According to Mr. Hal Dabbs Jr.. Mr. Sam McNeill, a local drug store
owner, opened Quitman�s first theatre and named it Royal. However,
it was not associated with Royal Theatres Inc. of Meridian, Ms. The
Royal was opened in the early twenties on the bottom floor of the
Masonic Lodge Building which was an old two story wooden frame
building located across South Archusa Avenue from where Great
Southern National Bank is located today. Evidently business was good
and no doubt became even better after the �talkies� came in 1927.
Mr. McNeill decided to build a new theatre. The Majestic, located on
the north side, fourth building from the east end of Main Street in
Quitman. Most likely construction began in 1929. According to an ad
in the Aug. 22, 1930, Clarke County Tribune, the Majestic had its
grand opening on Wednesday night, August 27, 1930. I know the
building was beautiful in 1930 because it still looked good in later
years. The Majestic was built with a medium maroon brick with a few
darker brick scattered in at random. The Majestic sign had a green
background with white letters and red neon lights over the letters.
The main awning had three parallel rows of neon lights across the
front. The high level ornate awning structures with green neon
lights around the edges and the red tile roofs gave the building a
slight Spanish style appearance.
After Mr. McNeill has operated the theatre for about six years, he
sold it to a Mr. Buckwalter, who was an engineer for Altec Sound
Systems from New Orleans. Mr. Buckwalter also ran the theatre for a
number of years. According to Mr. Bob Martin, Mr. Buckwalter died in
1940 or 1941.
Mrs. Buckwalter kept the theatre in operation. At one time she hired
The Evans family to run it. for her. All the jobs were held by family
members. Billy Ray popped the popcorn and was so small he had to
stand on a box in order to dump the popcorn kettle. Most likely
Billy Ray also headed up public relations for the theatre.
A film salesman, Mr. Phil Murphy and Mrs. Buckwalter were married
around the middle 1940s and they ran the theatre until 1956. The
Murphy's sold the Majestic to Mr. A.L. Royal of Meridian.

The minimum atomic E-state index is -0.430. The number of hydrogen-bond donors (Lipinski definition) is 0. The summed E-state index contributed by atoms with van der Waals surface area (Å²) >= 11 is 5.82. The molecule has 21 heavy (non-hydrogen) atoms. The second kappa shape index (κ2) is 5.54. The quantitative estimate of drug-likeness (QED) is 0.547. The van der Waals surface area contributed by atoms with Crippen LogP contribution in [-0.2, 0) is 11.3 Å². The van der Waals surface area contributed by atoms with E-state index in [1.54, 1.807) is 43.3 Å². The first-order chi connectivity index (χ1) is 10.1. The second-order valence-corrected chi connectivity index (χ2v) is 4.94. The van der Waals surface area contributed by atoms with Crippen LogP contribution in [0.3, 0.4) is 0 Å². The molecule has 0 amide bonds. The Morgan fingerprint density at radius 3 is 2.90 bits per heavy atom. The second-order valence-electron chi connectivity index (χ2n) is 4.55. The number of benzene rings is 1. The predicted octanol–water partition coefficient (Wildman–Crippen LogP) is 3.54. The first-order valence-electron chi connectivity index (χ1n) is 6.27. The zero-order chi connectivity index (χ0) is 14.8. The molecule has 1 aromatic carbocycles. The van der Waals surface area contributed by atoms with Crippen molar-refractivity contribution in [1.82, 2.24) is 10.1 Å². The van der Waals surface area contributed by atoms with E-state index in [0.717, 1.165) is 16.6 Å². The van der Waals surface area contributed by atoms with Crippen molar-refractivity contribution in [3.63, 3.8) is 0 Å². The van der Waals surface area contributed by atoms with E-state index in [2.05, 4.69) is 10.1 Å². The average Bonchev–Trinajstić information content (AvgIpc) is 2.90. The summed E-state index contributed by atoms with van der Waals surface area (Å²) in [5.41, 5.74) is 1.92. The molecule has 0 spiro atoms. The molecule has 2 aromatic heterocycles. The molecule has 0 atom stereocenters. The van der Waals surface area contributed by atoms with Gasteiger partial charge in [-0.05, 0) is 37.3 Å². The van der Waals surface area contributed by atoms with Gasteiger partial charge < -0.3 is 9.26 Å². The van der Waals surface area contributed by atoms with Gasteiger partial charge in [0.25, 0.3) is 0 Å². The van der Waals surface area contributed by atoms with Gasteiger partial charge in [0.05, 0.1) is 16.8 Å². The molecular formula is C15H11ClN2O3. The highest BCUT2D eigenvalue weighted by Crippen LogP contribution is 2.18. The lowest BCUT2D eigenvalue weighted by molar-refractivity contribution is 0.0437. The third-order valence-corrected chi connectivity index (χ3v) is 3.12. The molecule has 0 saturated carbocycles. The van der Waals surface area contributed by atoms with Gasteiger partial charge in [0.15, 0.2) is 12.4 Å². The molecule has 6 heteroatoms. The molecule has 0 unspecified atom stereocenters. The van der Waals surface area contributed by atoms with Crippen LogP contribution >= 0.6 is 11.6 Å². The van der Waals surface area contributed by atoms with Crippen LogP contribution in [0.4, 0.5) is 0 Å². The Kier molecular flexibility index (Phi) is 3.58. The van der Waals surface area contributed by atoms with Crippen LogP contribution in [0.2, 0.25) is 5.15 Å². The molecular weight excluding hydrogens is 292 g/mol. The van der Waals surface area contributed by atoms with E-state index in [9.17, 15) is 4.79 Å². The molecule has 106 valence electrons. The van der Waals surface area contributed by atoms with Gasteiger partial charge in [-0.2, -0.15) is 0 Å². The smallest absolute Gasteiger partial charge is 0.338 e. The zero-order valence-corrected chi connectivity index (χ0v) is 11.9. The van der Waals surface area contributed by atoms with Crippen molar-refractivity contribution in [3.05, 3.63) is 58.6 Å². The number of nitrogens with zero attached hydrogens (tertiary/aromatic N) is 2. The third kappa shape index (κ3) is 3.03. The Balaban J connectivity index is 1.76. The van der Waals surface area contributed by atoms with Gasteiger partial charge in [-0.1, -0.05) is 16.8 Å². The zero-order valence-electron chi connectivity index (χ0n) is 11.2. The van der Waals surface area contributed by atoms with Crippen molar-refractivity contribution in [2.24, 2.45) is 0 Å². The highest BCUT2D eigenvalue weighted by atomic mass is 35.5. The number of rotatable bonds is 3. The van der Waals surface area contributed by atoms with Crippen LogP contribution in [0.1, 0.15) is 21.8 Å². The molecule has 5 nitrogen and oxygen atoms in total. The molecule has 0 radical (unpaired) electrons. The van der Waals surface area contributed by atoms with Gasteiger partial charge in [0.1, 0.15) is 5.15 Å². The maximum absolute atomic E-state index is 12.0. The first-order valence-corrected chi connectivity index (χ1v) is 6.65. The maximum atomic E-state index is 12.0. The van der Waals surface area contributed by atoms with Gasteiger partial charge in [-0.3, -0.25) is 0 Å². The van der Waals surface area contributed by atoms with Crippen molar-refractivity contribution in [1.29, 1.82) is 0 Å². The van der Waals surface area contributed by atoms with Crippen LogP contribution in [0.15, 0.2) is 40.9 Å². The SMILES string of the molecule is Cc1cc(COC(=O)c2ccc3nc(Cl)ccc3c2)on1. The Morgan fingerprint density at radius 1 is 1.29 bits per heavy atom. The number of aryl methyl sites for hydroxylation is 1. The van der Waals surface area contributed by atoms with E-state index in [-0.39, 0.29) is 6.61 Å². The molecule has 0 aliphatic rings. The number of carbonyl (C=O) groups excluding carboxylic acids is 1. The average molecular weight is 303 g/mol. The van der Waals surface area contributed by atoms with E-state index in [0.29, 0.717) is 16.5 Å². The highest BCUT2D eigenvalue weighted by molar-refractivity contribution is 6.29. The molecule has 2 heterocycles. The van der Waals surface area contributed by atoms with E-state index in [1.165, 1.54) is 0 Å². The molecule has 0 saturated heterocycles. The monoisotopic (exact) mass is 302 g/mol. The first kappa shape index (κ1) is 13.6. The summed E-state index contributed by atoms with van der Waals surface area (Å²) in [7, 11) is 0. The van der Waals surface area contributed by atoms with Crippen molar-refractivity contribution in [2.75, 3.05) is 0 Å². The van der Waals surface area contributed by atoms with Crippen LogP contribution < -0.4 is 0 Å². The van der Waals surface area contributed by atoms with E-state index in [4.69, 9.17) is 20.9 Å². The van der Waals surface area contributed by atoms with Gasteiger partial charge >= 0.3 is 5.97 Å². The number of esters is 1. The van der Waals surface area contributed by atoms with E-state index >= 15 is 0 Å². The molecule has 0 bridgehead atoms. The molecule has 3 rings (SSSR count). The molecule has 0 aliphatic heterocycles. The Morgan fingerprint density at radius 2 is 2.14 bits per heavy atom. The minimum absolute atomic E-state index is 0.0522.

Royal Theatres Inc. ran the theatre for ten more years. After the
theatre closed in 1966, the building was purchased by the Blair
Brothers in order to expand Blair�s Department Store. The expansion
and remodeling in 1968 gave Blair�s store a new front and left no
sign of the old Majestic. The Majestic was a victim of a changing
world. Due to fads, trends, interests, technology and a new
generation, time didn�t allow things to stay like they once were.
During the 36 years of operation, there were numerous managers,
projector operators, concession workers, and others. I won�t try to
name all of them, with a few exceptions, Mrs. Lola Kirkland. She
worked as a ticket clerk for a long, long, time. She was so familiar
with all the kids in town that she knew when it was time for them to
start buying an adult ticket.
Mr. Bob Martin started to work as a projector operator at the
Majestic in 1938. He worked until 1940 then joined the Army. When he
returned from military duty, he worked for another period of time.
I can remember going to my first movie at the Majestic. I must have
been five or six years old. I cant recall the name of the movie, but
I can remember that the people lived in a house that was only a few
feet from a railroad track. Every time a train came by, the house
would shake like a grist mill hopper, causing the refrigerator door
to come open and some member of the family would have to get up from
the table or whatever and close the door.
But the movie wasn�t all that fascinating to me. For the first time
I was looking at a talking moving picture. I looked back at the beam
of light and asked my mother how does all of this work? Her answer
was, �have some more popcorn and be quiet, I am trying to watch the
movie.� It so happened that later I would learn how it all worked. I
went to work at the Majestic as projectionist in 1959 and worked
until 1963. This was the second job that I had ever had, the first
one was plowing a mule.
There was a tall muscular gentleman named Dub Ivey who really got
involved in the movies. Sometimes during quiet scenes, he would even
help with the dialogue. Dub got scolded by management quite often,
but it never seemed to do much good. Prior to my working at the
Majestic, I was watching an action-packed western one night. There
were two men about to draw on each other. The audience was quite
and tense. Dub screamed out, �Hey buddy, you don�t draw against
Randolph Scott.� About that time, the gun fire took place. When the
smoke had cleared, Dub shouted again, �I tried to tell you, fool.� A
friend, Fairly Robinson, shared this one with me. Fairly was
watching a western one night and Dub shouted, �He�s behind that
rock, watch out! He�s behind that rock.�
I remember a lot of school children came on Friday nights - no
homework was due the next day. The lobby and concession area would
be filled with people trying to get their popcorn and drinks before
the cartoon hit the screen at 7 p.m. When the lights were turned off
and the cartoon hit the screen, all the kids would cheer and clap.
The theatre had a big lighted Walter�s Funeral Home clock that was
mounted on the right hand wall near the stage to keep everyone
posted on the time.
The show order was typically an eight minute cartoon, fifteen
minutes of previews and some times a short, such as The Three
Stooges, followed by the feature.
On Saturdays the Majestic had double features and occasionally a
serial. Saturday�s show time was 10 a.m. until 11 p.m. Back in those
days, the old Majestic was the center of interest and entertainment
in the town of Quitman. Always remember, �You don�t draw against
Thanks to all who helped me with the information. Without the
excellent memory of Fay Swilley and Charles Robinson, the drawing
would not have been possible.